Scene from San Diego Musical Theatre’s production of “Next to Normal.”

By Pat Launer

Sixteen year-old Natalie Goodman is way past hoping for a normal family. She’ll settle for “Next to Normal.” But she might not even get that.

There’s an unseen monster tearing at the fabric of her family: mental illness. Her mother, Diana, was long ago diagnosed with bipolar disorder and depression. Her delusions are a doozy.

This may not seem like something to sing about, but “Next to Normal,” the edgy, small-cast rock musical by Tom Kit (music) and Brian Yorkey (book and lyrics), won the Pulitzer Prize in 2010, and was nominated for 11 Tony Awards (it won three, including Best Original Score).

The spare set of “Next to Normal.”

The show came through San Diego on the national tour in 2011, but that was an unsatisfying production, because by that time, the original star, former San Diegan Alice Ripley, who’d won a Tony for her performance, had totally thrashed her voice.

Now, along comes San Diego Musical Theatre to knock it outta the park. Their production is superb, from the cast to the stunning lighting (Matthew Novotny), to the terrific band, under the astute and assured musical direction of Don LeMaster.

One could debate whose story this really is: Diana, with her terrible peaks and valleys (“I Miss the Mountains”), her suicide attempts and her near-complete loss of memory after electroshock therapy? Or her daughter, desperately trying to be seen, always in the shadow of her brother (“Super Boy and the Invisible Girl”? Or is it about Dan, Diana’s beleaguered but ever-faithful husband, a nice guy (named Good-man!) who tries to be there for everyone and somehow winds up failing them all? Truly, it’s a family story, because mental illness is not just one person’s burden.

This show kicks off SDMT’s new fundraising program, You Give, We Give, which will extend through 2015. During each production, 10% of donations will go to a relevant local non-profit. For “Next to Normal,” it’s the National Alliance on Mental Illness and the International Bipolar Foundation. The cast collects money in buckets after the show.

And you will want to give, because the raw anguish of this tale is so marvelously conveyed that you’re totally swept up by these stellar singers and their heart-rending predicament.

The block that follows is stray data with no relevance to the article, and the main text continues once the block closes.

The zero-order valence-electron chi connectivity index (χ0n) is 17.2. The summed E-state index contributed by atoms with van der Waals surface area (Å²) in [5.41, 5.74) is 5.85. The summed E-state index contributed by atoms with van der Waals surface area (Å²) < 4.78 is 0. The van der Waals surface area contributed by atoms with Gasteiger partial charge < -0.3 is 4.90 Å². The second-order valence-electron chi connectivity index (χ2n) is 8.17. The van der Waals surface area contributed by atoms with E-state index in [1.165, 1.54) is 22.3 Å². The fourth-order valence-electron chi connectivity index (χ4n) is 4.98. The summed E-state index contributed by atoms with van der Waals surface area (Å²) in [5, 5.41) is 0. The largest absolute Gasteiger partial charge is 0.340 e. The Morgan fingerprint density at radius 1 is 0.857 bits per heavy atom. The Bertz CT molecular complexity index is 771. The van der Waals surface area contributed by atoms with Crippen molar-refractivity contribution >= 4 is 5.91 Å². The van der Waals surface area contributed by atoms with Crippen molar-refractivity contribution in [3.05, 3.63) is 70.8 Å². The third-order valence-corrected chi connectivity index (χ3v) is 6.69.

Three members of the cast have already performed the show together, under the expert direction of Nick DeGruccio, last year at La Mirada Theatre near Los Angeles. This revisit, a San Diego regional premiere, allows DeGruccio and the actors to dig deeper and sharpen the performances, which are honed to a fine edge.

Bets Malone is magnificent as Diana, capturing all the nuance of confusion, anger, loss, despair and ache. Robert J. Townsend, who’s in splendid voice, displaying robust tone and an impressive range, is solid as no-nonsense architect Dan, steadfast still, but kind of clueless.

Lindsay Joan is amazing as Natalie. She’s actually a 16-year-old high schooler herself, but her maturity and confidence onstage, her powerful voice and presence, are astonishing.

As the Goodman son, Eddie Egan is haunting. Playing an array of shrinks (the play also explores medical ethics), Geno Carr is excellent, and hilarious as one rockin’ psychiatric superstar. As a slacker/doper who grows emotionally in his unflagging, healing love for Natalie, Eric Michael Parker is convincing. But the foreshadowing of their likely later relationship, paralleling the Goodmans’, wafts a cold wind through the final moments of the play, which try to be upbeat, though there’s no guarantee of good times ahead for anyone.

The set (Matt Scarpino), as in the original and touring productions, is the skeleton of a house, perfect for this gnawed-to-the-bones family.

The story, and the songs, are gut-wrenching. You take a painful journey with this clan, and still somehow feel better for it at the end.

Bravo, San Diego Musical Theatre! This is a risky show, and your gamble has paid off, big time.


  • The San Diego Musical Theatre production of “Next to Normal” runs through Oct. 12, at the North Park Theatre, 2891 University Ave.
  • Performances are Thursday at 7:30 p.m., Friday-Saturday at 8 p.m., Sunday at 2 p.m.
  • Running Time: 2 hrs. 20 min.
  • Tickets ($26-$56) are at 858-560-5740 or online at www.sdmt.org

Pat Launer is a long-time San Diego arts writer and an Emmy Award-winning theater critic. An archive of her previews and reviews can be found at www.patteproductions.com.

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